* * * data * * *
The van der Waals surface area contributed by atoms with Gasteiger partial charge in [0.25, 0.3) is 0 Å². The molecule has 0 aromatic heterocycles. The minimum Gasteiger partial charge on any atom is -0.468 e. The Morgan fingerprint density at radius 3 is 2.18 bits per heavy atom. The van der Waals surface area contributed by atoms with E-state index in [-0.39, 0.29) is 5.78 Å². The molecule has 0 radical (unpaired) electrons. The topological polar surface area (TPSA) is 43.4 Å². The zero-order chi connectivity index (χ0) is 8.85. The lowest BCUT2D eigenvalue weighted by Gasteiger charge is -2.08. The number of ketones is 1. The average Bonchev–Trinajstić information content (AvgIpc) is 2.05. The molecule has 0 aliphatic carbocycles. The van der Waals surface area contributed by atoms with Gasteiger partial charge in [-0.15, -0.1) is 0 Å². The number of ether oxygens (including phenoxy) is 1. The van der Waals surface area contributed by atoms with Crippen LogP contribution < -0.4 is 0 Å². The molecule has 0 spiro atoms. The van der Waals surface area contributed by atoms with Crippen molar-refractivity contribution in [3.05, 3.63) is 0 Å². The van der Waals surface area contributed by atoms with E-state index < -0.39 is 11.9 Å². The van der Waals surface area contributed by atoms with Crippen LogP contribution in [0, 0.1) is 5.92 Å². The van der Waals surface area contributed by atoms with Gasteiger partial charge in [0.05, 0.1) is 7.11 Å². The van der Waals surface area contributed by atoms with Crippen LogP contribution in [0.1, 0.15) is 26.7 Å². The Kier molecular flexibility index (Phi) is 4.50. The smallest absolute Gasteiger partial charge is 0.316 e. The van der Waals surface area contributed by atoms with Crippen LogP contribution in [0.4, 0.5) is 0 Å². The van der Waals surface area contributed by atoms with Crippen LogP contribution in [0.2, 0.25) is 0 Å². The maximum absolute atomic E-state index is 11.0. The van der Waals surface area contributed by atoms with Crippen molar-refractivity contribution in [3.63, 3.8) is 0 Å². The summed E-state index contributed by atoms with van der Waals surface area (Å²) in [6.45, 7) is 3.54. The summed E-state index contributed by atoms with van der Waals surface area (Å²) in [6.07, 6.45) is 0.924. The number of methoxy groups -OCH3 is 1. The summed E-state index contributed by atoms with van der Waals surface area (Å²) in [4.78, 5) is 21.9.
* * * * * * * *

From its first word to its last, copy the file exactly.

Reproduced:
The van der Waals surface area contributed by atoms with Gasteiger partial charge in [0.25, 0.3) is 0 Å². The molecule has 0 aromatic heterocycles. The minimum Gasteiger partial charge on any atom is -0.468 e. The Morgan fingerprint density at radius 3 is 2.18 bits per heavy atom. The van der Waals surface area contributed by atoms with E-state index in [-0.39, 0.29) is 5.78 Å². The molecule has 0 radical (unpaired) electrons. The topological polar surface area (TPSA) is 43.4 Å². The zero-order chi connectivity index (χ0) is 8.85. The lowest BCUT2D eigenvalue weighted by Gasteiger charge is -2.08. The number of ketones is 1. The average Bonchev–Trinajstić information content (AvgIpc) is 2.05. The molecule has 0 aliphatic carbocycles. The van der Waals surface area contributed by atoms with Gasteiger partial charge in [-0.15, -0.1) is 0 Å². The number of ether oxygens (including phenoxy) is 1. The van der Waals surface area contributed by atoms with Crippen LogP contribution < -0.4 is 0 Å². The molecule has 0 spiro atoms. The van der Waals surface area contributed by atoms with Crippen molar-refractivity contribution in [3.05, 3.63) is 0 Å². The van der Waals surface area contributed by atoms with E-state index < -0.39 is 11.9 Å². The van der Waals surface area contributed by atoms with Crippen LogP contribution in [0, 0.1) is 5.92 Å². The van der Waals surface area contributed by atoms with Gasteiger partial charge in [0.05, 0.1) is 7.11 Å². The van der Waals surface area contributed by atoms with Crippen LogP contribution in [0.1, 0.15) is 26.7 Å². The Kier molecular flexibility index (Phi) is 4.50. The smallest absolute Gasteiger partial charge is 0.316 e. The van der Waals surface area contributed by atoms with Crippen LogP contribution in [0.4, 0.5) is 0 Å². The van der Waals surface area contributed by atoms with Crippen LogP contribution in [0.2, 0.25) is 0 Å². The maximum absolute atomic E-state index is 11.0. The van der Waals surface area contributed by atoms with Crippen molar-refractivity contribution in [3.63, 3.8) is 0 Å². The summed E-state index contributed by atoms with van der Waals surface area (Å²) in [6.45, 7) is 3.54. The summed E-state index contributed by atoms with van der Waals surface area (Å²) in [6.07, 6.45) is 0.924. The number of methoxy groups -OCH3 is 1. The summed E-state index contributed by atoms with van der Waals surface area (Å²) in [4.78, 5) is 21.9.